Clarke's lesson in going forward

Hugh Bateson sees a back row at the forefront of success
Click to follow
The Independent Online
If there is one illustration of the fluctuation of England's fortunes in Cardiff, it is this. During a first half in which the game was never less than a match, Ben Clarke, the normally dashing open-side flanker, placed his formidable hands on the ball just four times, and never with meaningful intent.

In the 12 minutes after halftime when England blew the contest asunder, they launched Clarke like a javelin at the heart of the Welsh defence five times in quick succession.

Look closer, and the picture becomes more revealing. Clarke's four touches in the first half came from two back-row moves at a scrum, a line-out, and an inside pass from Rob Andrew. Close-quarter trade. At the start of the second half, he popped up three times in the threequarter line in 10 minutes. Wales' backs were faced with 6ft 5in and 17st of Clarke on the rampage. As England's ambition expanded, so did Clarke's.

The back-row is, almost literally, England's greatest area of strength. It has been their focal point - and their rallying point - all season. And it is as efficient a barometer of the team's mood as it is a unit an the pitch. When Clarke, Tim Rodber and Dean Richards are thundering, so are England.

The progression from limited outlook to limitless horizon that has been England's transformation this season has been characterised by two things: Richards at the heart of devastating mauls, and Rodber and Clarke leading the charge over the gain line.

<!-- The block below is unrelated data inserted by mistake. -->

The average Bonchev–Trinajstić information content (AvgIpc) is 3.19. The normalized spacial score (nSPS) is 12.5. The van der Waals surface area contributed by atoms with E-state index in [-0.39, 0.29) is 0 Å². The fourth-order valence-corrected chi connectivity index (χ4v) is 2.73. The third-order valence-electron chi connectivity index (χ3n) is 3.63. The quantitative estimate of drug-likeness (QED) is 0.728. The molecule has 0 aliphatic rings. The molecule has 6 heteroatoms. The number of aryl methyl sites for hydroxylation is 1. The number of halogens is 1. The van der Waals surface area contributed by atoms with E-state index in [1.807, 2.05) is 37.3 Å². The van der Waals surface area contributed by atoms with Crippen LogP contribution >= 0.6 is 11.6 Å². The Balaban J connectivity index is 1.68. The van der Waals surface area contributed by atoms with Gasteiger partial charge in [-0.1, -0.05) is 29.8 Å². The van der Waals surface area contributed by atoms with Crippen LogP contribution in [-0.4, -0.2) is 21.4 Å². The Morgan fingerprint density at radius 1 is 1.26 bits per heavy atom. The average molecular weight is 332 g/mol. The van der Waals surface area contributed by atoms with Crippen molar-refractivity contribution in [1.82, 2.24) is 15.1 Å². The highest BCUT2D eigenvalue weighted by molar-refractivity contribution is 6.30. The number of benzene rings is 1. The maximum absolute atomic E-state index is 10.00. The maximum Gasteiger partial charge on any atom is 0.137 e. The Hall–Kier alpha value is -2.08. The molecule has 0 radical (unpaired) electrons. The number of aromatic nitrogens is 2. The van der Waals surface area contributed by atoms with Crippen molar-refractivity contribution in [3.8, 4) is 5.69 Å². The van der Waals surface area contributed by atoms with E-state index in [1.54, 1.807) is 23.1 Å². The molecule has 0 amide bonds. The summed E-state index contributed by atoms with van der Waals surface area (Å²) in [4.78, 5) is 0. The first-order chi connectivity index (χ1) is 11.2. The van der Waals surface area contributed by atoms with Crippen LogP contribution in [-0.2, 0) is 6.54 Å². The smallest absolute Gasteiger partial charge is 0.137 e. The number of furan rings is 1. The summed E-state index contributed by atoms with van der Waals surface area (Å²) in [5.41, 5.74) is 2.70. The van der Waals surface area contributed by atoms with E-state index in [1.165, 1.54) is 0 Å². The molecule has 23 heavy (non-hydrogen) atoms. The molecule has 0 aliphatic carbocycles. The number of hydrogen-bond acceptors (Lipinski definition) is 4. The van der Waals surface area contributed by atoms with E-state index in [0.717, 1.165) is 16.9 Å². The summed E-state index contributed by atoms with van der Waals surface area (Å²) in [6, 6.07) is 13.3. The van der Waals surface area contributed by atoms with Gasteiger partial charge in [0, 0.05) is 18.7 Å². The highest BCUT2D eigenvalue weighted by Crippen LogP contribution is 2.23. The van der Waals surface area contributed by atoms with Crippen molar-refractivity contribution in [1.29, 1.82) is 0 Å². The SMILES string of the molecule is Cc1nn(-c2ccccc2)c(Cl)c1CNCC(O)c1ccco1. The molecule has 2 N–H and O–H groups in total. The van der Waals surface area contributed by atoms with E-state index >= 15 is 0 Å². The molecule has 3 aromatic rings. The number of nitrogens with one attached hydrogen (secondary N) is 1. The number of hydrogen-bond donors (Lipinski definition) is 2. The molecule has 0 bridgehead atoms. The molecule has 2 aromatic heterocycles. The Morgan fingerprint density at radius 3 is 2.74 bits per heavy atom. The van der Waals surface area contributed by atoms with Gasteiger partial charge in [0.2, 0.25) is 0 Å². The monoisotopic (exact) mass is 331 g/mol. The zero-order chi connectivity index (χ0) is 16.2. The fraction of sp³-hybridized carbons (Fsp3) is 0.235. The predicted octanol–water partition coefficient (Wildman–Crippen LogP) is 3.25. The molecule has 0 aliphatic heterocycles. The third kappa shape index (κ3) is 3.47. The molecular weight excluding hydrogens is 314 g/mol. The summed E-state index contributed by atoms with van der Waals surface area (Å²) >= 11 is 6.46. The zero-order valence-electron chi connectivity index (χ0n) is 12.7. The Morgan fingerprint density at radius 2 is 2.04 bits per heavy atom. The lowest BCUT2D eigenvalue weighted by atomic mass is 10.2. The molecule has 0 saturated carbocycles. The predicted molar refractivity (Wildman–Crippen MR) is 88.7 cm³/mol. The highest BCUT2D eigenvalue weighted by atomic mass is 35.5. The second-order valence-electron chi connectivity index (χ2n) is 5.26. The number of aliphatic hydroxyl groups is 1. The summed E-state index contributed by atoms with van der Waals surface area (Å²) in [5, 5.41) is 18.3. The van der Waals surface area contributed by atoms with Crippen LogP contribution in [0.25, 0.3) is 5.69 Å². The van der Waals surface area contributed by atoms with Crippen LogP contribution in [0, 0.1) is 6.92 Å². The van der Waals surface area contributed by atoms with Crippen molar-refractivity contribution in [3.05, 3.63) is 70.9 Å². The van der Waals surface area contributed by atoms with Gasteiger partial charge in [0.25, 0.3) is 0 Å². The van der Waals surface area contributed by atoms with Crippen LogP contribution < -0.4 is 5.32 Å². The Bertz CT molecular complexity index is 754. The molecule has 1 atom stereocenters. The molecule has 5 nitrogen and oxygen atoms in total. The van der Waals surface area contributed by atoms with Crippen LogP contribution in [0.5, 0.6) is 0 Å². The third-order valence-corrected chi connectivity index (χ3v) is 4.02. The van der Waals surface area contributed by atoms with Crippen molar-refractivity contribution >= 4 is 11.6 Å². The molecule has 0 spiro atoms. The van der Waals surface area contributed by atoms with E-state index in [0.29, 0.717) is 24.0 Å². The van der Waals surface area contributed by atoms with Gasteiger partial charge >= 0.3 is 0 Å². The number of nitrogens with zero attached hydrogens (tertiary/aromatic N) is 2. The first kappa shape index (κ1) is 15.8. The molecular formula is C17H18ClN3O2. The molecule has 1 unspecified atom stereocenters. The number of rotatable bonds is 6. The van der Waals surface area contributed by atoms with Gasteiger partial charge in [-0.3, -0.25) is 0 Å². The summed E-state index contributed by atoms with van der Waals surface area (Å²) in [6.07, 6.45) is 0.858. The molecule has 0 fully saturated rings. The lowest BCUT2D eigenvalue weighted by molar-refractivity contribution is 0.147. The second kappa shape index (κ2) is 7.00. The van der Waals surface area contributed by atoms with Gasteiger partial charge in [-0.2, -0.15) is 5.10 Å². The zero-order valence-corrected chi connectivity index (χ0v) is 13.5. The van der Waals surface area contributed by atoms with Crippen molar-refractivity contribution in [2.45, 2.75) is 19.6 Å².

Cardiff was slightly different. Not for Richards, who was inevitably peerless in his closeted element. His socks stayed close to his knees just long enough to get the first verse of the anthems out of the way, and then it was business as usual. Naturally, he directed the flow of the maul which led to Victor Ubogu's try.

He forced countless turn-overs, once spinning two Welsh forwards over his hip to present Kyran Bracken with perfect ball. His positional sense was flawless. The only time that Neil Jenkins missed touch all day, the ball arrowed directly at the biggest chest on show. It was not until the 55th minute that Richards was seen making clear ground with the ball in his hands, but his influence had long since been decisive.

But where Ireland and France had been subjugated by an endless series of percussive runs, here Clarke and Rodber made a grand total of 10 breaks between them. Rodber, such a high-profile dynamo in Dublin and at Twickenham, was enlisted to more mundane duties of the grappling variety, while Clarke frequently had to abandon his optimistic position of standing off a maul waiting for the ball, to dive in and help hunt for it.

This is a compliment to the Welsh, of course, but for England it will form one of the areas their manager, Jack Rowell, said they would be working to improve.

But - and this is the real point - three of the flankers' 10 breaks resulted in England's three tries. Another brought a penalty which Andrew converted. It is not just that England break free when the back row does, but they cannot unless it does. And the lesson of Cardiff is that England have not yet quite worked out a consistent way of making that happen.